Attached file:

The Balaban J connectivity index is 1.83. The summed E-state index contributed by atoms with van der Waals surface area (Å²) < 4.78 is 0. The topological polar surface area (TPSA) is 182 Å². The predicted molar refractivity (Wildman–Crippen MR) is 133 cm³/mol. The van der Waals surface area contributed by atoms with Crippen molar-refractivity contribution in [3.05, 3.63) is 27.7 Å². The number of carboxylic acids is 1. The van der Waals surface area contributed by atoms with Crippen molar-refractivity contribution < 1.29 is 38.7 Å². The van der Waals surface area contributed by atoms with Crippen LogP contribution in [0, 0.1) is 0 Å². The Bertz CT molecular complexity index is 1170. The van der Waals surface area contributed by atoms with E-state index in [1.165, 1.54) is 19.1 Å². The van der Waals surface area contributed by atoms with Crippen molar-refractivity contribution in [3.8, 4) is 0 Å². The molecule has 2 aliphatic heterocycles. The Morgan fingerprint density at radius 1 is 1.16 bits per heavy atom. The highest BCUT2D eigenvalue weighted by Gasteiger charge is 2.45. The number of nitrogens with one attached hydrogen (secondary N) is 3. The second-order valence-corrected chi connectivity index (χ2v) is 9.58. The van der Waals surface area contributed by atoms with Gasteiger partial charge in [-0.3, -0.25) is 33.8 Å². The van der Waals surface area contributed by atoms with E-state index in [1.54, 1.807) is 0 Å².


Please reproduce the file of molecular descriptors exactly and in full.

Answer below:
The Balaban J connectivity index is 1.83. The summed E-state index contributed by atoms with van der Waals surface area (Å²) < 4.78 is 0. The topological polar surface area (TPSA) is 182 Å². The predicted molar refractivity (Wildman–Crippen MR) is 133 cm³/mol. The van der Waals surface area contributed by atoms with Crippen molar-refractivity contribution in [3.05, 3.63) is 27.7 Å². The number of carboxylic acids is 1. The van der Waals surface area contributed by atoms with Crippen molar-refractivity contribution < 1.29 is 38.7 Å². The van der Waals surface area contributed by atoms with Crippen LogP contribution in [0, 0.1) is 0 Å². The Bertz CT molecular complexity index is 1170. The van der Waals surface area contributed by atoms with E-state index in [1.165, 1.54) is 19.1 Å². The van der Waals surface area contributed by atoms with Crippen molar-refractivity contribution in [3.8, 4) is 0 Å². The molecule has 2 aliphatic heterocycles. The Morgan fingerprint density at radius 1 is 1.16 bits per heavy atom. The highest BCUT2D eigenvalue weighted by Gasteiger charge is 2.45. The number of nitrogens with one attached hydrogen (secondary N) is 3. The second-order valence-corrected chi connectivity index (χ2v) is 9.58. The van der Waals surface area contributed by atoms with Gasteiger partial charge in [-0.3, -0.25) is 33.8 Å². The van der Waals surface area contributed by atoms with E-state index in [1.54, 1.807) is 0 Å².